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New Parkinson's Drugs, Approaches on the Way

By Tom Corwin, Staff Writer

Better ways to deliver drugs in more effective ways and to enhance the protection of neurons in Parkinson's disease, including new drug combinations, are promising approaches in treating the disease, an Augusta expert told a national briefing Tuesday.

Still, there need to be better ways of identifying subtypes of the disease and finding animal models that better mimic them to spur future drug development.

Dr. Kapil Sethi, a professor of neurology and the director of the Movement Disorders Program at Georgia Regents University, held an online briefing for the Parkinson's Disease Foundation on drugs in the pipeline for treating the disease.

Relatively few new therapies have been approved to treat the disease, in part because drugs that seemed to work in animals have often gone on to fail in human clinical trials, Sethi said.

"We've had trouble developing a faithful animal model," he said, and listed more than a dozen compounds whose promise fizzled out. That is partly because of the wide range of symptoms and complications associated with the disease, Sethi said.

"Everybody has their own Parkinson's disease," he said, yet people are often lumped together in large clinical trials for testing. Still, there are more than 100 therapies in testing to treat the disease. Some focus on trying to slow the clinical progression and protect nerves.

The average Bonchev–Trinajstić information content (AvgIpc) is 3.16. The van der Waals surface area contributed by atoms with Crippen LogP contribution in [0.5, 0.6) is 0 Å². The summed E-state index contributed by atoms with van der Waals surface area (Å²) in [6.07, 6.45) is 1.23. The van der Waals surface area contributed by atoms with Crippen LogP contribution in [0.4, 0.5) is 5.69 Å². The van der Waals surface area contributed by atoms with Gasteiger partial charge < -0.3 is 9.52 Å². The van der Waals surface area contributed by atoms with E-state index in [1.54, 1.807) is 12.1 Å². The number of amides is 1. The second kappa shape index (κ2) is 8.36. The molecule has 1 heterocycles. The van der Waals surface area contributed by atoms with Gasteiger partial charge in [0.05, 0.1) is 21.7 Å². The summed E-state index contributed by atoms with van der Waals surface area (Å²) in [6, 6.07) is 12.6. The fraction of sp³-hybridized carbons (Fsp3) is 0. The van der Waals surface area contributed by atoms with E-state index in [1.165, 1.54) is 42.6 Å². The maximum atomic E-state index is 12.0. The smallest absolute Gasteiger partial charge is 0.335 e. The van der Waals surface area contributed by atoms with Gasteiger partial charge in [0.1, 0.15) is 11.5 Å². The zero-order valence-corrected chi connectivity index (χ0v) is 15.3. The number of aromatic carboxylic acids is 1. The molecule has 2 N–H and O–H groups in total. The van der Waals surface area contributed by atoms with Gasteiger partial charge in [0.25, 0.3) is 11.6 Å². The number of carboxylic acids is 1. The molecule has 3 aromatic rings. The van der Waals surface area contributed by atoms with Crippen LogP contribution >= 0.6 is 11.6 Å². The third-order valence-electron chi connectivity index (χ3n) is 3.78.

One approach is looking at two areas very close to each other in the brain, one of which is damaged by the disease and the other not nearly as affected. In the damaged area, neurons switch from having sodium channels to calcium channels as people age, but that doesn't seem to happen in the unaffected area, Sethi said.

"Maybe there is something about that calcium channel dependence that leads to the introduction of some toxic molecules into these cells or that mechanism itself is deleterious to the health of the cell," he said.

In animals, giving a calcium channel-blocking drug seemed to cause the affected cells to revert and appears to be protective, Sethi said. High levels of urate, a salt of uric acid, can be harmful and cause diseases like gout. In Parkinson's, it might not be so bad, Sethi said.

"If you have high urate, you are less likely to get Parkinson's disease," he said. "Urate has some antioxidative properties, but it may have other actions we don't understand."

One drug is actually trying to increase urate levels.

Many other approaches are seeking to prolong the benefits of the most effective Parkinson's drug, levodopa, including a method already approved in Europe that would deliver a longer-acting form of the drug directly to the area of the small intestine where it is best absorbed. Better, longer-acting forms are on the near horizon, Sethi said.

"There seemed to be a little pause in new drug approvals for Parkinson's disease," he said. It is time-consuming and expensive to get drugs of that type to approval. "I think in the end patience will pay off. We will have drugs not only to slow down Parkinson's disease progression but also to treat motor and nonmotor symptoms effectively."

Source Date: Apr 16 2013
Source Publication: The Augusta Chronicle
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